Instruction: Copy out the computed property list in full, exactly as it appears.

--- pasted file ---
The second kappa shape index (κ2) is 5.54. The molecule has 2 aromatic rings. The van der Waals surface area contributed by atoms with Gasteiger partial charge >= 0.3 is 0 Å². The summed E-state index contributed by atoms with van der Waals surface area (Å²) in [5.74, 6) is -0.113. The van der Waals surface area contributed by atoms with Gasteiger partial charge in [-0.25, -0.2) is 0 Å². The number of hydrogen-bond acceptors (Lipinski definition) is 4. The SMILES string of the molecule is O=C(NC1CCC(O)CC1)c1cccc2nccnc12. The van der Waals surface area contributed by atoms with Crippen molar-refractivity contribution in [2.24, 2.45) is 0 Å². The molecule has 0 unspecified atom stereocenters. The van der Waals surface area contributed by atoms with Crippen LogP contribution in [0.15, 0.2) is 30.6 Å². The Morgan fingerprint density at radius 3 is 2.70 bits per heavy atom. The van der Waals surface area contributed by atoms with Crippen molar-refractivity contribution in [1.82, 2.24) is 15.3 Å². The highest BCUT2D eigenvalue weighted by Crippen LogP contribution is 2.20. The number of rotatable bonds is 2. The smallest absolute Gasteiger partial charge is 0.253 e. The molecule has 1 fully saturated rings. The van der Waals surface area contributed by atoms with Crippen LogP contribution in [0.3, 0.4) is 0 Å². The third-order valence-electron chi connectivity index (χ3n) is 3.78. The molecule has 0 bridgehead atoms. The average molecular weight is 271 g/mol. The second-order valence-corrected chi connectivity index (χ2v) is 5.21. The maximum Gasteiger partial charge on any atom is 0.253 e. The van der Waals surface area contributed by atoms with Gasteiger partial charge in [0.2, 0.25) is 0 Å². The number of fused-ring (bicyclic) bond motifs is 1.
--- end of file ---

The second kappa shape index (κ2) is 5.54. The molecule has 2 aromatic rings. The van der Waals surface area contributed by atoms with Gasteiger partial charge >= 0.3 is 0 Å². The summed E-state index contributed by atoms with van der Waals surface area (Å²) in [5.74, 6) is -0.113. The van der Waals surface area contributed by atoms with Gasteiger partial charge in [-0.25, -0.2) is 0 Å². The number of hydrogen-bond acceptors (Lipinski definition) is 4. The SMILES string of the molecule is O=C(NC1CCC(O)CC1)c1cccc2nccnc12. The van der Waals surface area contributed by atoms with Crippen molar-refractivity contribution in [2.24, 2.45) is 0 Å². The molecule has 0 unspecified atom stereocenters. The van der Waals surface area contributed by atoms with Crippen LogP contribution in [0.15, 0.2) is 30.6 Å². The Morgan fingerprint density at radius 3 is 2.70 bits per heavy atom. The van der Waals surface area contributed by atoms with Crippen molar-refractivity contribution in [1.82, 2.24) is 15.3 Å². The highest BCUT2D eigenvalue weighted by Crippen LogP contribution is 2.20. The number of rotatable bonds is 2. The smallest absolute Gasteiger partial charge is 0.253 e. The molecule has 1 fully saturated rings. The van der Waals surface area contributed by atoms with Crippen LogP contribution in [0.3, 0.4) is 0 Å². The third-order valence-electron chi connectivity index (χ3n) is 3.78. The molecule has 0 bridgehead atoms. The average molecular weight is 271 g/mol. The second-order valence-corrected chi connectivity index (χ2v) is 5.21. The maximum Gasteiger partial charge on any atom is 0.253 e. The van der Waals surface area contributed by atoms with Gasteiger partial charge in [0.2, 0.25) is 0 Å². The number of fused-ring (bicyclic) bond motifs is 1.